Chinese translators and translators in Thailand have died, according to an Associated Press report, adding to the toll of translators killed since the end of the Vietnam War.
The agency that provides support to the CIA in Thailand said on its website that the “translator, translator and interpreter who was killed was a former interpreter with the Agency and was a friend of the Agency’s Thailand branch for many years.”
The CIA has not said how many translators were killed or how many of their jobs were lost, but AP said the agency did not release a death toll.
The agency’s Thailand office was responsible for helping the Thai government coordinate the operation against communist rebels.
Thailand’s government has denied the CIA killed the translators, saying they were not targeted.
More from GlobalPost: China to be the next big U.S. oil exporter, but it won’t be a repeat of VietnamThe AP said that, according on its own research, “the CIA’s Thai-Burmese office had previously reported that in the years leading up to and during the Vietnam war, it assisted the Agency in its effort to identify and eliminate potential communists.”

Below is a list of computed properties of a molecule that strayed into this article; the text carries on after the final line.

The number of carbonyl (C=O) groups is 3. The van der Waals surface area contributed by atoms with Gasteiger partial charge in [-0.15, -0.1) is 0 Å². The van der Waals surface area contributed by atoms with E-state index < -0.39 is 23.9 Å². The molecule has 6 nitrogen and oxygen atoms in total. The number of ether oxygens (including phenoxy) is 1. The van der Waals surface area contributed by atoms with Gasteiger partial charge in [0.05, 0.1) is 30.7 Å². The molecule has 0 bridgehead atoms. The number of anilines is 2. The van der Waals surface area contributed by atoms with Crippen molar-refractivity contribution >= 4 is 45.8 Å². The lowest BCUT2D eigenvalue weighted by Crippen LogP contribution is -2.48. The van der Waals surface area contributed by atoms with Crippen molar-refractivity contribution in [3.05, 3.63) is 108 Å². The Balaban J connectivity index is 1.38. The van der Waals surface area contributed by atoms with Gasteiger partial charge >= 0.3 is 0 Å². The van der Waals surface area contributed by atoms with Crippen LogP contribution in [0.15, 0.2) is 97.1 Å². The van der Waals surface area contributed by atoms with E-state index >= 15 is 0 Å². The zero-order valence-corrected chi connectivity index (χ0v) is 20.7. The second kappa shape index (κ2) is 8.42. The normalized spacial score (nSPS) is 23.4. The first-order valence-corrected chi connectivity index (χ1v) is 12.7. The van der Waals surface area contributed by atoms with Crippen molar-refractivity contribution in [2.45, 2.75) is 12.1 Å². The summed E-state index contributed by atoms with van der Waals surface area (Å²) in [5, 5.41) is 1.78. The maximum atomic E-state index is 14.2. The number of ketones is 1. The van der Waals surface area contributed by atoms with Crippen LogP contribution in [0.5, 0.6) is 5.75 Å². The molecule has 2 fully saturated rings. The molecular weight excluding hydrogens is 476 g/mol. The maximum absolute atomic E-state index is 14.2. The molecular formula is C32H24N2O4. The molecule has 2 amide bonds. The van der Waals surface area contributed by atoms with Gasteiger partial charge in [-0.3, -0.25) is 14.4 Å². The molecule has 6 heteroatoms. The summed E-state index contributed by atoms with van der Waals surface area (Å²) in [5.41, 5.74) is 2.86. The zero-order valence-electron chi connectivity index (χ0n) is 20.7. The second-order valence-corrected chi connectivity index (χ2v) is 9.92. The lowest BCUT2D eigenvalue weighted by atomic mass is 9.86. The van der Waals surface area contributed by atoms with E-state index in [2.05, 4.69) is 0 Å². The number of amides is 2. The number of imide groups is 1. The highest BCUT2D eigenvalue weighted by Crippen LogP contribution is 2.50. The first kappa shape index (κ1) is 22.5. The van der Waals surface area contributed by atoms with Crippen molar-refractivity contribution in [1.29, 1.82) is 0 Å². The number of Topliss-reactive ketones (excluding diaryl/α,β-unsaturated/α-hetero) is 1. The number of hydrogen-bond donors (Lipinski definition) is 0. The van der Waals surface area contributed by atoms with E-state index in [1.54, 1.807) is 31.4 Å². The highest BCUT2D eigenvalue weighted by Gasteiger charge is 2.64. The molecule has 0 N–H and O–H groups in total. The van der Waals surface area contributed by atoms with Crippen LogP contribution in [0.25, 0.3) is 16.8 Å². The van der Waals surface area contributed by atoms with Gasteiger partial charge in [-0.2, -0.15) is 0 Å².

It added that, although the CIA has been accused of having its hands tied by the Vietnam government, it continues to work closely with the Thai regime to help the country counter communist insurgencies.
The AP also said that in a 2016 internal CIA report, a former CIA employee said the Agency had “successfully targeted and eliminated several dozen potential coups d’etat” in Thailand, which “also included the CIA-sponsored campaign against the Thai Communist Party.”
The CIA’s mission in Thailand was expanded after the Vietnam peace accord, which was reached in 1954, in recognition of Thailand’s continued support of the warring factions in Southeast Asia.
In 2018, the CIA announced it would stop sending foreign aid to Thailand, citing the conflict in neighboring Myanmar, where Rohingya Muslims and Buddhists have been struggling for decades to carve out their own nation.
The CIA also announced in October that it was moving its headquarters from the U.N. headquarters in New York to a location in Bangkok.
The move is part of a broader restructuring that includes the resignation of the CIA director.